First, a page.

Oreo is, as  you might guess,a black  & white beauty.  We adopted him from Town Lake Animal Center in the fall of 2008.  His foster name was Cap'n Planet and he is certainly spacey enough to fill that bill. He is a big, long-haired cat with the tiniest meow you've ever heard.  He has never lost that wide-eyed kitten look.  He is a sweet, sweet boy and I love him dearly.  Sometimes I wake up and he is laying square on my chest.  I wake up because I'm having trouble breathing.  15 pounds of big furry cat on  your chest will do that. His favorite water source is the kitchen sink.  He jumps up and waits for me to turn on the faucet.  I'm sure this would not pass the KVUE clean kitchen test.

Daisy is my girl.  I haven't had a female cat in years and years - decades upon decades, actually, because the ones I had were f-in crazy.  Daisy is crazy too, but in a kinder, gentler way.  So far.  She was so little when we adopted her from Town Lake Animal Center in fall 2008 that we had to wait to bring her home. She didn't weigh enough for them to administer anesthetic so she could be spayed.  We were finally able to work that out with staff...and brought our bundle of girly joy home.  Since she is a white and orange tabby cat, my first thought was to name her Peaches.  Eric told me to name her Daisy (based on the Mario Bros game - Peaches wears pink and I am not a pink fan...)anyway.  The name was chosen and it is perfect.  We call her Daisy Mae Magpie.  She steals shiny things.  Keys, earrings, coins.  She is affectionate on her own terms.  She also plays fetch with those little furry mice.  She will swat them all over the living room and then jump up on the arm of the couch and drop a little furry pink, blue etc "mouse" in my lap.  I throw it, she swats it around, brings it back and we repeat the process.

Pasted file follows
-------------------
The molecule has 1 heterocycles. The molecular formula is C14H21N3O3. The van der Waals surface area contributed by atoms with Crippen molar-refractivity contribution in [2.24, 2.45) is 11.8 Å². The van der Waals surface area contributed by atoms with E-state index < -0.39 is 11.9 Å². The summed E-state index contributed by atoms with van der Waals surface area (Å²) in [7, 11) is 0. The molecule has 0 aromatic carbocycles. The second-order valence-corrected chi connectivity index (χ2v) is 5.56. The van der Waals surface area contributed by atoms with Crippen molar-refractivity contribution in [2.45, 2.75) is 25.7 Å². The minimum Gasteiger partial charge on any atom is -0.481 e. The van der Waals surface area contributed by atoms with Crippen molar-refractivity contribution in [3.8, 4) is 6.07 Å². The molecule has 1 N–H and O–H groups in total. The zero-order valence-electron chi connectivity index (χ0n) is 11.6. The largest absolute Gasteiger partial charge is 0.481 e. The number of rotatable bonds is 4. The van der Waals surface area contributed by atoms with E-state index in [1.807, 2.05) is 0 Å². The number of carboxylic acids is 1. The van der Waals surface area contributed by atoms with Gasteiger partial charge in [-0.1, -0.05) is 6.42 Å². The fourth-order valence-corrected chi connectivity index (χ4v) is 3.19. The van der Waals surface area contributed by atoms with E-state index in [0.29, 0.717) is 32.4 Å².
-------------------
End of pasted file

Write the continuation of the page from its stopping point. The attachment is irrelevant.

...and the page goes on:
I have been blessed with many wonderful feline companions in my life.  These are the three with which the universe has chosen to bless me at this moment.  I cherish them as the individuals they are, for the love and friendship they provide. 

Thursday, April 28, 2011

Art Bras

Been having a lot of fun with a particular posting by a Facebook friend with a teacup bra
 In looking around the Facebook page of Graphic 5 that posted the beautiful teacup bra, I discovered that GRAPHIC is a group that provides the funding for Breast Cancer Research Center  programs like the Pink Ribbon Cowgirls.  The fifth Auction Art Bra Event took place on April 23.  Read more about it on their facebook pages (linked above).  Oh, and there are lots more cool art bras to look at, too!

Not to take away from the wonderful work these folks are doing, but...with my recent post about eating Paleo, the art bra picture brought to mind this particular rendition of the undergarment...

I don't think this would work to well here in Austin.  Too hot.  Too many dogs, both the four-legged and two-legged varieties...

Wearable art...edible art...wearable breakfast...hmmm.  Possibilities are endless. 

Eating Paleo

What is Paleo, anyway?  There are a lot of definitions, some more robust than others.  This Paleo Diet Summary Introduction has a pretty good overview of the concepts, and a lot of good references, to boot.

My current focus is eating real food.  No grain, pasta, bread, rice, potatoes, refined sugars.  No legumes or dairy.  No soy, and that includes soybean oil. mostly around the edges in the grocery store. And venturing into farmers' markets in search of locally grown produce and pastured beef and chicken.


Not so bad.  I eat eggs, chicken, sausage, bacon, fish (admittedly from a can at times), all kinds of squash, lettuce, tomatoes, avocados, broccoli, cauliflower, spinach, green beans, cucumbers, peppers, carrots, okra,  berries, apples, oranges, nuts.  I use olive oil, sesame oil, coconut oil and coconut milk.  Lots of spices.  I drink coffee and tea.  And an occasional glass of wine. Or two.  But only once (or twice) a week.  And dark chocolate - 85% or 90% cocoa.  Exceptional stuff.

I don't eat dairy right now...I'm new to this and letting things settle out.  I do miss cheese.  If it works out well, I'll probably add that back in moderation.  I don't eat legumes, including peanuts or anything made with soy..